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    Improvising Our Way Through Challenging Times By Mary Fridley

    By Mary Fridley


    I occasionally use this column to share the writings of people I admire, and high on that list is Sally Fox, a “writer, consultant, and coach ready to help you redesign your life.” She is also one of the most curious, thoughtful, caring, and creative people I have the pleasure of knowing. I first met Sally a few years ago when she interviewed my Joy of Dementia partner Dr. Susan Massad and me for her Vital Presence podcast. Since then, I never miss listening to her podcasts or reading her blogs, both of which are available on Sally’s website, Engaging Presence. 


    One of the things Sally and I have in common is a shared love of improvisation as a way to live life more joyously and to navigate the uncertain times in which we live. So I was thrilled when her March 3 blog so wonderfully introduced us to Life as improv – nine rules for a better performance.” And though I rarely tell people to follow the rules, I’m happy to make an exception in this case, so please enjoy a (slightly) edited of “Life as improv…” – and then share it with everyone you know.


    In my sixties, I did a number of improvisational theatre classes, until the pandemic hit. I miss the fun, but no matter. Life has become increasingly like improv. For example, last week, among my friends:


    • One sees a woman, standing befuddled in the supermarket with a food coupon in her hand. She offers to help. Soon, the woman is crying in her arms, having just fled Ukraine.
    • Another flies to Europe to photograph Ukraine and then discovers that he is more needed feeding refugees in Warsaw.
    • A third is diagnosed with dementia.


    None of this is good or bad. It’s what happens as life throws us another ball and asks us to respond, to stay in the moment, to be ready to let go of what we thought we knew and move accordingly.


    I need more skill in staying “in the moment,” which is why I’ll probably take another improv class. For now, I’ve reconstructed some rules of improv that might be applicable to troubling times.

    Sally’s “rules” for improv in troubling times:


    • Say “yes/and” and “both/and.” “Yes/and” is the phrase improv-ers use to keep action advancing during a scene. Whatever your partner says, you say “yes, and,” and build on what they said. Saying, “No, and” or “No, but” kills the movement and fun. “Yes/And’s” cousin, “Both/and,” is a phrase that allows us to embrace contrasting or opposing ideas. “I have dementia” and “I have a rich, creative life” aren’t mutually exclusive when we hold them in the tension of “Both/and.”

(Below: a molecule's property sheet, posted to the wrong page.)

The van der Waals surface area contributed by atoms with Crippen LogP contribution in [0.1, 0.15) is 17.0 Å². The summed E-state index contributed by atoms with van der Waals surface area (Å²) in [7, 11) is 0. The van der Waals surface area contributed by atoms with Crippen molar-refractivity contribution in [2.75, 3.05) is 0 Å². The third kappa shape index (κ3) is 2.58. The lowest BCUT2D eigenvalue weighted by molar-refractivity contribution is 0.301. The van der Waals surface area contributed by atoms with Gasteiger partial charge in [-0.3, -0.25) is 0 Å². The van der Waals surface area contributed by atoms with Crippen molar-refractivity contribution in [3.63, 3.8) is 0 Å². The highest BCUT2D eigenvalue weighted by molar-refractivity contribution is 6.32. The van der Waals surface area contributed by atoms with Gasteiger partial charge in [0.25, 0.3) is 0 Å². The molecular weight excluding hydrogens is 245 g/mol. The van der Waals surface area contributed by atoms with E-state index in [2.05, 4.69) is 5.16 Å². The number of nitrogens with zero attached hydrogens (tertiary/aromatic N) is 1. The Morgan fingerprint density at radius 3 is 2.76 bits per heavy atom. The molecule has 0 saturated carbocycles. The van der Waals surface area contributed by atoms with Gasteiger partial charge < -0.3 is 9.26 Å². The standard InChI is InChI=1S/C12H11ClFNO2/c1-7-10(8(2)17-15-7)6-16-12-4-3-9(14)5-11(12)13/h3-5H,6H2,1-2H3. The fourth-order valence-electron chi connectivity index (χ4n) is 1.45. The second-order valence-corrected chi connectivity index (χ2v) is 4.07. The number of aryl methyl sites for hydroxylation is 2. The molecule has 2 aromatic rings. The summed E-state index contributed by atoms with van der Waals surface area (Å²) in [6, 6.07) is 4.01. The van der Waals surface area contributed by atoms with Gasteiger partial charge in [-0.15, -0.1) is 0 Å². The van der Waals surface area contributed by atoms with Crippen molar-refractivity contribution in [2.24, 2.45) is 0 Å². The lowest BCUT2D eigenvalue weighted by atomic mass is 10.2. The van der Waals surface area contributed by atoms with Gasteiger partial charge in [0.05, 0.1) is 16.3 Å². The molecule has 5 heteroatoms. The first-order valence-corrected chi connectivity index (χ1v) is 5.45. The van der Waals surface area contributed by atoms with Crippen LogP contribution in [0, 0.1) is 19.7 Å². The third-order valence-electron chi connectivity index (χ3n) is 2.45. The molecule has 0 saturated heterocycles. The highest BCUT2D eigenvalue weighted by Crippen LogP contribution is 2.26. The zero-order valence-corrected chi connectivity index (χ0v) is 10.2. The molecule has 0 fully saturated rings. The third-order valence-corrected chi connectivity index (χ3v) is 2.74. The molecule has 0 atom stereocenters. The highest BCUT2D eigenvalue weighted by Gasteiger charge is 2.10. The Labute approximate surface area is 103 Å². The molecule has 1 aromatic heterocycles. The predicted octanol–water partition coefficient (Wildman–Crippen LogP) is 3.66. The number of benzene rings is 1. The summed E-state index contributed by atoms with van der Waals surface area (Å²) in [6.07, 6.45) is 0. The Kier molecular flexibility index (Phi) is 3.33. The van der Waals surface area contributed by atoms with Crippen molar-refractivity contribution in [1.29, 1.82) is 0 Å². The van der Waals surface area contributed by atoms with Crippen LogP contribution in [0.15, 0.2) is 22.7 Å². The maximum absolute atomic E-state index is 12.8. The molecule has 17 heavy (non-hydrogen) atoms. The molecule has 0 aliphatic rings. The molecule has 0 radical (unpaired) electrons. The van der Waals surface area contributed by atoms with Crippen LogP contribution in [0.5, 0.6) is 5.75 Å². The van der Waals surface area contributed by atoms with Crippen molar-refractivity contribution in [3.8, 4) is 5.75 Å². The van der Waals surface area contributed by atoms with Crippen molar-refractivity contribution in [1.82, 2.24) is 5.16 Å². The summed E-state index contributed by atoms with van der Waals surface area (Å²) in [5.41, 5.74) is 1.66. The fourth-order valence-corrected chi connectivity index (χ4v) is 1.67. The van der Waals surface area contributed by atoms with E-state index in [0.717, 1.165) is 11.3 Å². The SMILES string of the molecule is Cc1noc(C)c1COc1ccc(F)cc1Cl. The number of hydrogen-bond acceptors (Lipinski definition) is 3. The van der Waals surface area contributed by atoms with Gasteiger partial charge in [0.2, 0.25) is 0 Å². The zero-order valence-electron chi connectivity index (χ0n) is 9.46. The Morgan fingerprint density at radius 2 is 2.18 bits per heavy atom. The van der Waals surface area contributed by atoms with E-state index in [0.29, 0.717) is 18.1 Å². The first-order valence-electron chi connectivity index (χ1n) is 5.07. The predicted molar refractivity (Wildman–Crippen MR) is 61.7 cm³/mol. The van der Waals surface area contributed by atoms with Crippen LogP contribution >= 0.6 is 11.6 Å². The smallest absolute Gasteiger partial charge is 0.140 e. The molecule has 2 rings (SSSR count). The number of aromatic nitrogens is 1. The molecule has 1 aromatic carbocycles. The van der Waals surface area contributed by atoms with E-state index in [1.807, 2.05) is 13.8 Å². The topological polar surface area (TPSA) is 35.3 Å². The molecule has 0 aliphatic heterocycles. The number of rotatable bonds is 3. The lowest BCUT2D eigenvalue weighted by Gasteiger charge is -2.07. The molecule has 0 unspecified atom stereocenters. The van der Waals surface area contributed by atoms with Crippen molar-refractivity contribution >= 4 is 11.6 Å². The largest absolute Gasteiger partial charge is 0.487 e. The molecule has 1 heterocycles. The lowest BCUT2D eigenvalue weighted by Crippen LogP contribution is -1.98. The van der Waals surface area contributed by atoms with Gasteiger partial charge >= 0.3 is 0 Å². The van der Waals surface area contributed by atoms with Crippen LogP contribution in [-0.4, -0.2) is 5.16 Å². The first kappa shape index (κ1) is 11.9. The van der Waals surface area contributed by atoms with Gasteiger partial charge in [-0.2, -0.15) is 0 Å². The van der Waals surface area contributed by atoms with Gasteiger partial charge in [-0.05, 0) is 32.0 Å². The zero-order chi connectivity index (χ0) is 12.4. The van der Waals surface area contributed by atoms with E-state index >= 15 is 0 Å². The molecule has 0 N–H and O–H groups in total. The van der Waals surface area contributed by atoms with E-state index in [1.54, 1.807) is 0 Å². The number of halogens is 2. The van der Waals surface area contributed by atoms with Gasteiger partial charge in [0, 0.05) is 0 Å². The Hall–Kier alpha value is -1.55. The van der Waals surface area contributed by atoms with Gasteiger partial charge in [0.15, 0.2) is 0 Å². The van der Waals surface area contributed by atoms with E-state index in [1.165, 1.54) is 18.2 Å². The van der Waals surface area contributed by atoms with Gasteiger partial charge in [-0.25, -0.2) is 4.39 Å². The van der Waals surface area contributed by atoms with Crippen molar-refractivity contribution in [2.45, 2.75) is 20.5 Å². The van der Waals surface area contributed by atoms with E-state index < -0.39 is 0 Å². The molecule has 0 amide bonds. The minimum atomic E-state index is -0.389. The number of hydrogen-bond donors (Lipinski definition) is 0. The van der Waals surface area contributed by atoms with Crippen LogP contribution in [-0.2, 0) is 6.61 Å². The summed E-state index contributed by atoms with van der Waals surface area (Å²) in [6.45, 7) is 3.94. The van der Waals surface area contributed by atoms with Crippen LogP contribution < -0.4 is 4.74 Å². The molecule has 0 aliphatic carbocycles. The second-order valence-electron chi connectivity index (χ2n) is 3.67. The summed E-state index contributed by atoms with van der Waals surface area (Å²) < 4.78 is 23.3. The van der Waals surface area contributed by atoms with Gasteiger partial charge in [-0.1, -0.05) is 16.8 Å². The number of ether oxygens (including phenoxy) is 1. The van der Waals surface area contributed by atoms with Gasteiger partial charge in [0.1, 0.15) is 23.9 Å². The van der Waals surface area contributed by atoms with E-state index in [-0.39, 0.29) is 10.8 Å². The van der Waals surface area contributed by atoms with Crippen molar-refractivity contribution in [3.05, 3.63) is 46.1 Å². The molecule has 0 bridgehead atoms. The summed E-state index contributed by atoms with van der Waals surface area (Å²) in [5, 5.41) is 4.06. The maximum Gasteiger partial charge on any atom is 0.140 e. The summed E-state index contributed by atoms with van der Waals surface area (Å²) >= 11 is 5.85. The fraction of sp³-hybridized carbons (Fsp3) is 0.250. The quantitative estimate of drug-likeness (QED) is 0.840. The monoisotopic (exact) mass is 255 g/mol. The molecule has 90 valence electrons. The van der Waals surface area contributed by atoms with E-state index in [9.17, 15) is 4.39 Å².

• Think like an ensemble. No one and no country is an island. We need each other. Resolving any of the world’s major problems (war, climate change, refugees) is a team game; no country plays alone.

    • Make your partner look great. Appreciating the good can be so valuable. I’m taking an art class that includes people from around the world, who bring many different levels of art experience. In a competition-free environment, we support the good in each other’s work (which includes my very beginning efforts). Art schools are notorious for shredding self-esteem and killing the childlike joy that makes one want to create. Today’s times call for enhancing joy, making others look and feel great.

    • Be present, not clever. The world is full of clever people, but cleverness without depth and caring is hollow and can even be evil. Let’s practice presence, the ability to stay connected and calm in the midst of whatever is happening.

    • Notice life’s offers. Life is always making us offers, opportunities to act. We may not like some of them, like war, disease, or the “opportunity” for a tax audit. When we respond positively to an offer that’s going to be there whether or not we wanted it initially, we step into our roles as actors, with agency, creating the life around us.

    • Focus on intentions, not outcomes. Many situations in the world are complex. It’s hard to have specific goals to deal with them. Goals are fine as long as they don’t blind us to what is happening in front of us.

    • Let it go. The world changes quickly. I can treasure the past, but if I hold on to it too tightly, I bog myself down. I can’t manipulate my way into the future by insisting on having what I want. When I’m not lugging the past or chasing the future, I have a better chance of being present with what is happening now.

    • When it starts, it starts. When it ends, it ends. Life sometimes throws a message that tells us it’s time to move on. In an improv class, when it ends, you stop. Take a break. Change. Whatever will be coming next will undoubtedly be interesting.

    • Celebrate no matter what.  I once took a super fun class in Kentucky clogging, a dance class that felt like tap dancing in clogs. I loved the instructor when he said, “If you’re performing on stage and fall off, jump back up, take a bow, and say “TA-DAH!” Whatever our performance in life looks like, we can always claim victory. 


    Mary Fridley is on the faculty at the East Side Institute in NYC, co-creator and leader of The Joy of Dementia (You Gotta Be Kidding!), and coordinator of Reimagining Dementia: A Creative Coalition for Justice. An accomplished teacher and workshop leader, Mary practiced social therapy for 12 years and uses the social therapeutic approach as a teacher and workshop leader. She is the author or co-author of several articles and chapters on the Joy of Dementia, including a chapter that appears in The Applied Improvisation Mindset published in August 2021. Additionally, Mary is a guest blogger for agebuzz and a playwright and theater director. She makes her living as a non-profit fundraising consultant. She can be contacted at